- North West
Taung or 'place of the lion' made world headlines in 1924 when an Australian anthropologist, Professor Raymond Dart, made a startling discovery of the little Taung skull, which he classified as Australopithecus africanus, and which belonged to one of the earliest hominids that lived in southern Africa.
Taung Heritage Site
The Taung Heritage Site is of enormous scientific importance. It was at these limestone diggings at the old Buxton quarry in 1924 that the lime encrusted skull of a child was unearthed. Prof Raymond Dart, who discovered the skull belonging to an early hominid, named it "Australopithecus africanus" meaning the 'southern ape of Africa'.
The Taung Heritage Site is dedicated to the discovery of this skull. A monument to the discovery is at the site and an old mine tunnel has been opened for exploration.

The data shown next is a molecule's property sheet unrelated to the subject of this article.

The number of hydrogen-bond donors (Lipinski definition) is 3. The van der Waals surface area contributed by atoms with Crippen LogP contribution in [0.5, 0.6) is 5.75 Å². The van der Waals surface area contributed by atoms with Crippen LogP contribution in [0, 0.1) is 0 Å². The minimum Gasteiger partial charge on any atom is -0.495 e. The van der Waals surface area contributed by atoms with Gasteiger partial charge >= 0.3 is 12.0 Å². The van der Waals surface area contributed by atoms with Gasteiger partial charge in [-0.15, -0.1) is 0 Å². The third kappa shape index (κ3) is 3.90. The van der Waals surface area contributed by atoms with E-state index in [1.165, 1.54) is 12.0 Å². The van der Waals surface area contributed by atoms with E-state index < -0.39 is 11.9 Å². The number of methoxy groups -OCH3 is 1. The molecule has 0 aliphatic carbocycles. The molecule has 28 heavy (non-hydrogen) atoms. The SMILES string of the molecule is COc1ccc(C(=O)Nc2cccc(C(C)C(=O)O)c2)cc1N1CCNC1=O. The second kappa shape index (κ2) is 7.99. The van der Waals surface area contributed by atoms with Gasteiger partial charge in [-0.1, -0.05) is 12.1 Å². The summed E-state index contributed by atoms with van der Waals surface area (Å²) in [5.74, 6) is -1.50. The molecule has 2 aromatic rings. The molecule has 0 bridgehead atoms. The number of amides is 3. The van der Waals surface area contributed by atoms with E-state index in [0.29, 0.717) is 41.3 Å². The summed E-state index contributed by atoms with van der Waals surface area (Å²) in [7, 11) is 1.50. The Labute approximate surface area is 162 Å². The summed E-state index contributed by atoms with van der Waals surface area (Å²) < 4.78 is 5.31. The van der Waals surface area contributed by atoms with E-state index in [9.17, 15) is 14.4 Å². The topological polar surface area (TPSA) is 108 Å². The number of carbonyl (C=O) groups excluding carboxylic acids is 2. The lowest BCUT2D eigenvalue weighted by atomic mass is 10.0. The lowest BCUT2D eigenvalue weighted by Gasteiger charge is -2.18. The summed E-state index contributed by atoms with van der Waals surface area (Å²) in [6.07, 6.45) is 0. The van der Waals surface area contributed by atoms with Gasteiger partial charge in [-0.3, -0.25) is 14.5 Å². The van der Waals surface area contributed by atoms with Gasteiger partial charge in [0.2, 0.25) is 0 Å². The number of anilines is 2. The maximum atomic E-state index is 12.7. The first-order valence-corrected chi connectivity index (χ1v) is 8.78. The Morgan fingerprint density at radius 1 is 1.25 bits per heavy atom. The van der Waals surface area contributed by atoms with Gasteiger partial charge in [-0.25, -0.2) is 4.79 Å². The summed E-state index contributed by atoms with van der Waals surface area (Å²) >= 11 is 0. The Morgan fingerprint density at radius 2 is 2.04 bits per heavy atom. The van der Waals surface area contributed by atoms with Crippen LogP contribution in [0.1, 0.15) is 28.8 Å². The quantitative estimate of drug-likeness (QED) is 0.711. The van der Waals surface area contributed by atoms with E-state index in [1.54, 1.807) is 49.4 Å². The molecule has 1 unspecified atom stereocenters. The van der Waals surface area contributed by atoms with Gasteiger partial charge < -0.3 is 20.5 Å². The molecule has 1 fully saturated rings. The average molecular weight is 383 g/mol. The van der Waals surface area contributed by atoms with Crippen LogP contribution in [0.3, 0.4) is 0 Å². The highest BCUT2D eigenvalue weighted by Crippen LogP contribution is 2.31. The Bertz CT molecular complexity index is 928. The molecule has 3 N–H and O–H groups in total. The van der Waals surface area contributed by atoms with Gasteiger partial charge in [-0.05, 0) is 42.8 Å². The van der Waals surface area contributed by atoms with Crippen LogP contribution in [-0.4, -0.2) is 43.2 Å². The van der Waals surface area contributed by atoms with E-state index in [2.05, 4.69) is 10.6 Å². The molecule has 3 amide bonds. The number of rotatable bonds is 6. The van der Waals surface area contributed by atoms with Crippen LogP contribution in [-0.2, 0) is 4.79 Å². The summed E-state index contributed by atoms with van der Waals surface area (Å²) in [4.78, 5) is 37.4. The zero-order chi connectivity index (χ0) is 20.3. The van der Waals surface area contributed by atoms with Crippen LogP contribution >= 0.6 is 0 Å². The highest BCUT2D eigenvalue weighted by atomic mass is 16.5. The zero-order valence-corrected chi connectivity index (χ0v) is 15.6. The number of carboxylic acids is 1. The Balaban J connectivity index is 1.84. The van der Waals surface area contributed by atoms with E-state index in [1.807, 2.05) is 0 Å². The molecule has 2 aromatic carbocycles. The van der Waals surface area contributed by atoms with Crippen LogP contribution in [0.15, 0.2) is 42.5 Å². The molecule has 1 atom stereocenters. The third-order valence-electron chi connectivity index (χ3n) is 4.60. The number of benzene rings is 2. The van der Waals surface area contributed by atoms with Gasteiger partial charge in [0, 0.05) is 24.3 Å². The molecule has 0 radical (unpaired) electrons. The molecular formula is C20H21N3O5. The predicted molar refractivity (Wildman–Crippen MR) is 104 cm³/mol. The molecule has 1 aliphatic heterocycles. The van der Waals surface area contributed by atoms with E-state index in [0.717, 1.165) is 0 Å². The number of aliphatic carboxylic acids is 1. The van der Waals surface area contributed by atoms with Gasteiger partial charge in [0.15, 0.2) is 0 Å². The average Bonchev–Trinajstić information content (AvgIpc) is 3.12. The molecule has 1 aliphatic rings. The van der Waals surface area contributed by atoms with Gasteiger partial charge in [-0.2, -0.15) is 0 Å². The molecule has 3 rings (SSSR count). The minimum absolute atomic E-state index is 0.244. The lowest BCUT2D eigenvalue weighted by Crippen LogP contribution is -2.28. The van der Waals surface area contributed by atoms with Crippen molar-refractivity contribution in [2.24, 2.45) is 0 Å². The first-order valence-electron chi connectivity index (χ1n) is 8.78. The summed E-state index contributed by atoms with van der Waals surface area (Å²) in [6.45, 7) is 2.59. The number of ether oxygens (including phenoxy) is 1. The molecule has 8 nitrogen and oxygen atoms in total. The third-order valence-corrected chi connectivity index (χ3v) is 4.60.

The discovery of the Taung child skull at the Buxton quarry was heralded as one of the most significant archaeological events of the time and caused an enormous amount of discussion, both in support of, and against the scientific classification given by Dr Raymond Dart. The find effectively advanced the evidence of the existence of early man in Africa by more than a million years, leading many scientists to believe that the origin of early man was indeed initiated on the African continent.
The Buxton quarry, which is no longer being mined, remains an important scientific research site and is also a place of great peace and tranquillity. From the limestone cliffs at the head of the valley, a constant flow of clear water flows through a succession of attractive pools (the Blue Pools) in descent down to this ancient valley.
The azure Blue Pools are a popular picnic site surrounded by picturesque caves and streams. This is also a popular hiking and abseiling venue.
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